I’ve got mixed feelings about new year's resolutions. Part of me loves that enticing promise of a fresh start that the new year offers, but it’s a double-edged sword, walking a fine line between it presenting itself as an opportunity or a pressure. Because on top of all the Christmas organising mayhem, who needs any extra pressure at this time of year?
One way I try to keep myself organised and on track is with a bullet journal. I’ve been bullet journaling for a few years now and it's a key part of my Sunday reset. For anyone who hasn’t heard of a bullet journal before, it’s really just a trendy name for a hardworking notebook. You take a plain notebook or journal (I favour Papier's dotted notebooks) and fashion it into your perfect, custom organiser. Mine ticks a number of boxes: monthly planner, weekly diary , to do list. I also use it to capture other things like a list of the books I read (because I can never remember otherwise!), savings and habit trackers and a cleaning calendar.
The first spread in my bullet journal every year is for goals and resolutions. But this year I'm ditching resolutions and opting for 'anti-resolutions' instead. I've read that deciding what you're not going to do is more likely to result in successful change than making yet another resolution that falls to the wayside a couple of months into the new year. And so I'm giving anti-resolutions a go. It's about cutting out bad habits, which (hopefully) leaves more time and energy to start better ones.
5 anti-resolutions for my home
For example instead of making a resolution to keep my bedroom tidy, I could pledge that I am not going to dump my clothes on the chair when I go to bed.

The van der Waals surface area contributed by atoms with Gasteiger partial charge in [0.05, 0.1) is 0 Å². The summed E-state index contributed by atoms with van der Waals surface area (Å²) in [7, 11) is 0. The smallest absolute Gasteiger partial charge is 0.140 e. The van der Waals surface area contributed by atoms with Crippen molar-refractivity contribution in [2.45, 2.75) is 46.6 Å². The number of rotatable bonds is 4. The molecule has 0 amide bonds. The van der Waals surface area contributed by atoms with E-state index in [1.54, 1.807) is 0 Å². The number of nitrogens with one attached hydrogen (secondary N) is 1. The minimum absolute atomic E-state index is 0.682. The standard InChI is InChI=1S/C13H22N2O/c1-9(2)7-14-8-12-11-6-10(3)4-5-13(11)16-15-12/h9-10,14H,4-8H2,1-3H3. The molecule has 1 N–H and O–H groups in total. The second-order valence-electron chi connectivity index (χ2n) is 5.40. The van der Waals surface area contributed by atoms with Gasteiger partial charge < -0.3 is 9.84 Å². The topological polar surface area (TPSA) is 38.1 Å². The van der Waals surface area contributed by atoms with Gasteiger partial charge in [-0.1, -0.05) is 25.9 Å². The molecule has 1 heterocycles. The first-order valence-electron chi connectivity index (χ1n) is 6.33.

With that in mind, here are the anti-resolutions for my home that I'm making this year.
1. Stop leaving dirty dishes overnight
There's nothing worse than coming down in the morning to a stack of dirty plates, mugs and glasses next to the sink. And yet it's something that happens on an (almost) daily basis in my house.
I want to start the day feeling more positive, and creating a clean and clear environment will set the tone for the whole day. Keeping the sink area clean is something people with tidy kitchens always do, and that's my ultimate goal. I'm pretty good at keeping the surfaces clear (despite having ditched wall cabinets in my new kitchen), and this anti-resolution is aimed at tackling the main clutter culprit in this room.
If I have time I'd like to do a full closing shift clean, but if that's not possible then spending ten minutes doing the washing up before heading up to bed is a must for me in 2024.
2. Don't start a new project before finishing the last one
This is a classic in my house. My husband and I are not completer-finishers, much preferring the excitement of starting a new renovation project to finishing the snagging list left from the last one. Case in point: my new kitchen was finished nearly a year ago, and I've still only done a second coat of paint on some of the walls, not all. Same deal with my black living room where I ran out of time to get a final coat on one section of wall and never went back to finish it.
In fact, I don't think there's a single 'finished' room in our house. A resolution to finish the snagging list would end up so unachievable, it would get quickly put aside. But making sure I don't continue to add to the long list of unfinished tasks this year is a great anti-resolution that should give us the momentum we need to inch closer to a fully renovated home.